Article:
The second manner in which you will find sharps or flats is in a key signature. Here, sharps or flats are indicated at the beginning of each line near the clef. A sharp means to raise a note one half step (again, equal to one fret). A flat means to lower it one half step (or one fret). If you see a key signature, be sure to obey what it says. Sharps or flats in the key signature tell you to sharp or flat specific notes. For instance, if you see three sharps in the key signature (F, C, and G), you must always play the sharp of those notes instead of F, C, and G naturals. What do sharps or flats in the key signature look like? The sharps or flats are placed on the lines or spaces of the staff to the right of the clef. (You will see them later in the chapter.)
The order of sharps and flats and the theory behind key signatures can be a rather technical subject. For now just try to memorize the order of the sharps or flats using the following mnemonics. For sharps use
Another neat aspect of key signatures is that they are, just like a person's signature, the unique mark of whatever the key happens to be. When you see a key signature at the beginning of a piece of music, it is indicative of the key itself. There are some neat tricks that musicians use to figure out what major key they are in. First, if you have no sharps or flats, then you are in the key of C major. If you are given sharps, start by reading the name of the last sharp (the one furthest away from the clef sign). Once you've found the last sharp, add one half step to that specific note so that you have a second note. That second note is the name of the actual major key. For example, say the last sharp is C-sharp. One half step higher than C-sharp is D; therefore, you are in the key of D.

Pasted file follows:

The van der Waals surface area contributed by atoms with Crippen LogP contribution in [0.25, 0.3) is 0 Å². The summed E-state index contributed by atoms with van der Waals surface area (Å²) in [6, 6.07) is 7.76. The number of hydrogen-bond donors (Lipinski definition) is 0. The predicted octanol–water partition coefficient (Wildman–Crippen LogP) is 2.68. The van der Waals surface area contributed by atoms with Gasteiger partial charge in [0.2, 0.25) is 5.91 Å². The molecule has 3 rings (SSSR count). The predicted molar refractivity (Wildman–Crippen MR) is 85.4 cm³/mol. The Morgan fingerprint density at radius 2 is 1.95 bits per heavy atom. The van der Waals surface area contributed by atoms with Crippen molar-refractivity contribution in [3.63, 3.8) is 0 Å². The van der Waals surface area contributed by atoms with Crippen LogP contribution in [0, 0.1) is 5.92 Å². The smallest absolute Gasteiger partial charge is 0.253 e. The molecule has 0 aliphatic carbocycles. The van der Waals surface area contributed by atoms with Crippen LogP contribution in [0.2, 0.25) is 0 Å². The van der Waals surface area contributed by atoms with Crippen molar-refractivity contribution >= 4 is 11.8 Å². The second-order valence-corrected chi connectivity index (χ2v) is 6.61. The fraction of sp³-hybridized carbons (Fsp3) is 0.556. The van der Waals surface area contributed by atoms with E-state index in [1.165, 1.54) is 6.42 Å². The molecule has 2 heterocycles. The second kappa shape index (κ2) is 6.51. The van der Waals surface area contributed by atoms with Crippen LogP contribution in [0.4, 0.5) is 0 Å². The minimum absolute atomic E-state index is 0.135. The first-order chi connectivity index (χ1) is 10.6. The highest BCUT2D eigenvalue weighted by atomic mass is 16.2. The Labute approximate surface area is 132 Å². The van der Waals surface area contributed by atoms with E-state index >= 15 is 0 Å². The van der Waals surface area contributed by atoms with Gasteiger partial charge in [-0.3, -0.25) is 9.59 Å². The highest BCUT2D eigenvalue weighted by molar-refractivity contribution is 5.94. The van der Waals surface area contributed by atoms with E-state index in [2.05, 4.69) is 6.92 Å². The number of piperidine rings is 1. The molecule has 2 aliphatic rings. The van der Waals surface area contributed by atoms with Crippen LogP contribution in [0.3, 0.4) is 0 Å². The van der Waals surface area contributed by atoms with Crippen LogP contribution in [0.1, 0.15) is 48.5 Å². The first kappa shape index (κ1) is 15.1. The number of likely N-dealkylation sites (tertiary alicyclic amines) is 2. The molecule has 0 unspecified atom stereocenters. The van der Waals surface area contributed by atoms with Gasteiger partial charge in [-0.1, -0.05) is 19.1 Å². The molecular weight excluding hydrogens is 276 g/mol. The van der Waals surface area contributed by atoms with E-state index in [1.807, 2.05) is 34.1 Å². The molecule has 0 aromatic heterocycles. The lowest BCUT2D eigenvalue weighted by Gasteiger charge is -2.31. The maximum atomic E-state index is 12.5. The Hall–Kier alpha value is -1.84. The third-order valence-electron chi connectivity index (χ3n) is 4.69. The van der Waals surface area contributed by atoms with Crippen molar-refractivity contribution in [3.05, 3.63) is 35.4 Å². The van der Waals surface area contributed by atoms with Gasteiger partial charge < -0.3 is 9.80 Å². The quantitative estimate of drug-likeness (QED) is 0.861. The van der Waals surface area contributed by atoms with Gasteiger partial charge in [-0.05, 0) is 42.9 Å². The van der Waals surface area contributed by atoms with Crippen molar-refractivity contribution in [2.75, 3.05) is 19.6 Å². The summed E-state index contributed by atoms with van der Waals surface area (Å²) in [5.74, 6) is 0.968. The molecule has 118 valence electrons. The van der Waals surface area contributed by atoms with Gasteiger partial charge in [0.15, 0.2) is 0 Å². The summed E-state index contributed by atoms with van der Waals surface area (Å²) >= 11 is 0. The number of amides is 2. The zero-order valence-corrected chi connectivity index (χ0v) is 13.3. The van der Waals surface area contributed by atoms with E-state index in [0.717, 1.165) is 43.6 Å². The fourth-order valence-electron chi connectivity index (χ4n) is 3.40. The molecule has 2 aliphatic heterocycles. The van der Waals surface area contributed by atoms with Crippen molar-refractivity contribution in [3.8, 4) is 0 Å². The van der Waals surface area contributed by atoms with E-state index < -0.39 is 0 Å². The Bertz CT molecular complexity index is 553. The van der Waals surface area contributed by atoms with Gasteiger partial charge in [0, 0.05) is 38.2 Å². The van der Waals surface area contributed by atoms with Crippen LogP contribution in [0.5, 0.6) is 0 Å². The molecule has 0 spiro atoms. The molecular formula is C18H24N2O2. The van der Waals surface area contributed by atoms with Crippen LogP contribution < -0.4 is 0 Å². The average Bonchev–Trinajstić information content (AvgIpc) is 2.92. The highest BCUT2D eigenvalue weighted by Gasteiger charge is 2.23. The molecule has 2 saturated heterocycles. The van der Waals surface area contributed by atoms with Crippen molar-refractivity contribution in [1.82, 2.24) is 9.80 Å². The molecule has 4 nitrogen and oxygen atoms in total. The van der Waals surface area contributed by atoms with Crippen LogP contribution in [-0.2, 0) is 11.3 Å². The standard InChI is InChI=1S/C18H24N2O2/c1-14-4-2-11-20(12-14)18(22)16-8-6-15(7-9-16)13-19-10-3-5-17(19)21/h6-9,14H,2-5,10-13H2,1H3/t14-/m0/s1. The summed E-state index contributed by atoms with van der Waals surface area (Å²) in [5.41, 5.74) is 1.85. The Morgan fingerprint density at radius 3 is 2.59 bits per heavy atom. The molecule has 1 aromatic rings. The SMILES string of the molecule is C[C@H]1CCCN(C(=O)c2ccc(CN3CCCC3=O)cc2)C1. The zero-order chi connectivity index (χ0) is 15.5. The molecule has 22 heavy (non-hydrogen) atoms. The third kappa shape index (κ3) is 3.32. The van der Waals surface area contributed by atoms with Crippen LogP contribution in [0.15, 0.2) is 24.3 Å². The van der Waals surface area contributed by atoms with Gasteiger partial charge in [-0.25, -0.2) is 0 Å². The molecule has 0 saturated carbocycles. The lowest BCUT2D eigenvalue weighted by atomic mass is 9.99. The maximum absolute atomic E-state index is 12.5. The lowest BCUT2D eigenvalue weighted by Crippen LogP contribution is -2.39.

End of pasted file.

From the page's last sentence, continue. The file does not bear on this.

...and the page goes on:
For flat keys, the formula is even easier. You are in the key of whatever happens to be the second to last (left to right) flat of the key signature. So if your key signature is four flats (B, E, A, D) you are in the key of A-flat. If all this is still a bit confusing, don't worry! You will gain more understanding of this topic in following chapters as you delve more and more into music theory.
Before you begin playing sharps or flats, take a moment to review all the notes you've learned so far. The next two figures will help you do just that. So far you've been playing in what is commonly known as first position. Soon you'll play further up the neck. For now, try what bassists commonly call the natural scale in first position. This scale has no sharps or flats (that is, it has only naturals.) See Figure 4-13 for the natural scale and
The natural scale, first position
Figure 4-14.Review: Look at what you know!.
It's time to take a look at using some sharps or flats. The first sharp that you might encounter is F-sharp. F-sharp is commonly found in the key of G major (or its relative minor, E minor). You will find F-sharp on the second fret of the E string (use finger two) and the fourth fret of the D string (use finger three) as shown in Figure 4-15.
When using sharps or flats, you must remember the following rule: Once a sharp or flat is introduced in a measure, it holds for the
Also, you may encounter B-flat. B-flat is commonly seen in the key of F major (or its relative minor, D minor). Play B-flat on the A string with finger one. Play B-flat on the G string with finger three. See Figure 4-16.